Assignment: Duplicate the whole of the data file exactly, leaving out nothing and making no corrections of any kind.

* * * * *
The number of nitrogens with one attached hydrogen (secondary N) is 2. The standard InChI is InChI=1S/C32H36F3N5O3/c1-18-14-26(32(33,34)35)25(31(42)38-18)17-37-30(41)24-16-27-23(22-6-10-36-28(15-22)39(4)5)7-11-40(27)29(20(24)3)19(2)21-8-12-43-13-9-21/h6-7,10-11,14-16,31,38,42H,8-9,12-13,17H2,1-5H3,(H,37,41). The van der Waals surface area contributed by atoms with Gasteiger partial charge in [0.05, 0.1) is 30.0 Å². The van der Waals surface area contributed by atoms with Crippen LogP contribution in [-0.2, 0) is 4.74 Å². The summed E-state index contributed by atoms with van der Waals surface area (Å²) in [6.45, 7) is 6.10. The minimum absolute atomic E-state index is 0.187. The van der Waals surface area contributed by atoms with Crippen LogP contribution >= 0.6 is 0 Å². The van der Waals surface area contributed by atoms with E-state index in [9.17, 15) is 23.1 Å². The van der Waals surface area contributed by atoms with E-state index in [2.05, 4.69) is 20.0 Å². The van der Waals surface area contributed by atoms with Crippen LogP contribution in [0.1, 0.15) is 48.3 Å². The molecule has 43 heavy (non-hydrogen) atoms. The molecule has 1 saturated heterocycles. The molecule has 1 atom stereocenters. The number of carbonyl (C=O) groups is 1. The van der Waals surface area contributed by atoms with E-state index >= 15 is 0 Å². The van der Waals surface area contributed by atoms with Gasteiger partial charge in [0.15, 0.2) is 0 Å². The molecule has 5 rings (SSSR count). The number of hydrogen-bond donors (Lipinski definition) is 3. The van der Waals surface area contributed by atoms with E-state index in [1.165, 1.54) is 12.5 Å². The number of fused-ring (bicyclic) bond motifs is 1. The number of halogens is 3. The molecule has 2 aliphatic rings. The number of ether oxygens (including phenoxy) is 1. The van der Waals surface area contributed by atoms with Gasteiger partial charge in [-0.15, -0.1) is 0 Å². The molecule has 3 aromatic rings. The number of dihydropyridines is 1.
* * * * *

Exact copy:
The number of nitrogens with one attached hydrogen (secondary N) is 2. The standard InChI is InChI=1S/C32H36F3N5O3/c1-18-14-26(32(33,34)35)25(31(42)38-18)17-37-30(41)24-16-27-23(22-6-10-36-28(15-22)39(4)5)7-11-40(27)29(20(24)3)19(2)21-8-12-43-13-9-21/h6-7,10-11,14-16,31,38,42H,8-9,12-13,17H2,1-5H3,(H,37,41). The van der Waals surface area contributed by atoms with Gasteiger partial charge in [0.05, 0.1) is 30.0 Å². The van der Waals surface area contributed by atoms with Crippen LogP contribution in [-0.2, 0) is 4.74 Å². The summed E-state index contributed by atoms with van der Waals surface area (Å²) in [6.45, 7) is 6.10. The minimum absolute atomic E-state index is 0.187. The van der Waals surface area contributed by atoms with Crippen LogP contribution >= 0.6 is 0 Å². The van der Waals surface area contributed by atoms with E-state index in [9.17, 15) is 23.1 Å². The van der Waals surface area contributed by atoms with E-state index in [2.05, 4.69) is 20.0 Å². The van der Waals surface area contributed by atoms with Crippen LogP contribution in [0.1, 0.15) is 48.3 Å². The molecule has 43 heavy (non-hydrogen) atoms. The molecule has 1 saturated heterocycles. The molecule has 1 atom stereocenters. The number of carbonyl (C=O) groups is 1. The van der Waals surface area contributed by atoms with E-state index >= 15 is 0 Å². The van der Waals surface area contributed by atoms with Gasteiger partial charge in [0.15, 0.2) is 0 Å². The molecule has 5 rings (SSSR count). The number of hydrogen-bond donors (Lipinski definition) is 3. The van der Waals surface area contributed by atoms with E-state index in [1.165, 1.54) is 12.5 Å². The number of fused-ring (bicyclic) bond motifs is 1. The number of halogens is 3. The molecule has 2 aliphatic rings. The number of ether oxygens (including phenoxy) is 1. The van der Waals surface area contributed by atoms with Gasteiger partial charge in [-0.15, -0.1) is 0 Å². The molecule has 3 aromatic rings. The number of dihydropyridines is 1.